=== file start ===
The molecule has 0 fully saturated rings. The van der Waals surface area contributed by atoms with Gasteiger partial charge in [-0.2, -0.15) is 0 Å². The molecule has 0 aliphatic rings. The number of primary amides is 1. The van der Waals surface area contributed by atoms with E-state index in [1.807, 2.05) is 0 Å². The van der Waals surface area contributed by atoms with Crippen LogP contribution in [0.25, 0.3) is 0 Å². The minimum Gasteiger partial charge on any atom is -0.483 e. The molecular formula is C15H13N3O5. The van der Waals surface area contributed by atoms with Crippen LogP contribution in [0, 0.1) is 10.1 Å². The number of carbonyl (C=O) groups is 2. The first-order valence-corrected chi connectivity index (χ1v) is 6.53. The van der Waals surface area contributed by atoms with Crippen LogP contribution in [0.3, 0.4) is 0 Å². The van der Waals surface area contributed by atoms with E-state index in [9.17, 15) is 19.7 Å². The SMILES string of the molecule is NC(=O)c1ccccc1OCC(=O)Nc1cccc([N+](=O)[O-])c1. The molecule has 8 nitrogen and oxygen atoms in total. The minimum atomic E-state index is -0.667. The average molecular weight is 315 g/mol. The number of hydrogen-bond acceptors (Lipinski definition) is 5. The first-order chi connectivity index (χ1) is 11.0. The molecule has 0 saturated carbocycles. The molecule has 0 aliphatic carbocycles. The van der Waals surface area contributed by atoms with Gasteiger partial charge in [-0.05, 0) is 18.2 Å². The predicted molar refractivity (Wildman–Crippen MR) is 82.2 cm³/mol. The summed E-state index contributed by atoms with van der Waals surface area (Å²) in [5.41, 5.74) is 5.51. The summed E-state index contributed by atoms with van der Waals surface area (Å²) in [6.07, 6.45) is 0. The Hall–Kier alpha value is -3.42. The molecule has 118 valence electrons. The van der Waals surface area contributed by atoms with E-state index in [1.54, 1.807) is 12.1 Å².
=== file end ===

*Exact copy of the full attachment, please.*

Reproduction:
The molecule has 0 fully saturated rings. The van der Waals surface area contributed by atoms with Gasteiger partial charge in [-0.2, -0.15) is 0 Å². The molecule has 0 aliphatic rings. The number of primary amides is 1. The van der Waals surface area contributed by atoms with E-state index in [1.807, 2.05) is 0 Å². The van der Waals surface area contributed by atoms with Crippen LogP contribution in [0.25, 0.3) is 0 Å². The minimum Gasteiger partial charge on any atom is -0.483 e. The molecular formula is C15H13N3O5. The van der Waals surface area contributed by atoms with Crippen LogP contribution in [0, 0.1) is 10.1 Å². The number of carbonyl (C=O) groups is 2. The first-order valence-corrected chi connectivity index (χ1v) is 6.53. The van der Waals surface area contributed by atoms with Crippen LogP contribution in [0.3, 0.4) is 0 Å². The van der Waals surface area contributed by atoms with E-state index in [9.17, 15) is 19.7 Å². The SMILES string of the molecule is NC(=O)c1ccccc1OCC(=O)Nc1cccc([N+](=O)[O-])c1. The molecule has 8 nitrogen and oxygen atoms in total. The minimum atomic E-state index is -0.667. The average molecular weight is 315 g/mol. The number of hydrogen-bond acceptors (Lipinski definition) is 5. The first-order chi connectivity index (χ1) is 11.0. The molecule has 0 saturated carbocycles. The molecule has 0 aliphatic carbocycles. The van der Waals surface area contributed by atoms with Gasteiger partial charge in [-0.05, 0) is 18.2 Å². The predicted molar refractivity (Wildman–Crippen MR) is 82.2 cm³/mol. The summed E-state index contributed by atoms with van der Waals surface area (Å²) in [5.41, 5.74) is 5.51. The summed E-state index contributed by atoms with van der Waals surface area (Å²) in [6.07, 6.45) is 0. The Hall–Kier alpha value is -3.42. The molecule has 118 valence electrons. The van der Waals surface area contributed by atoms with E-state index in [1.54, 1.807) is 12.1 Å².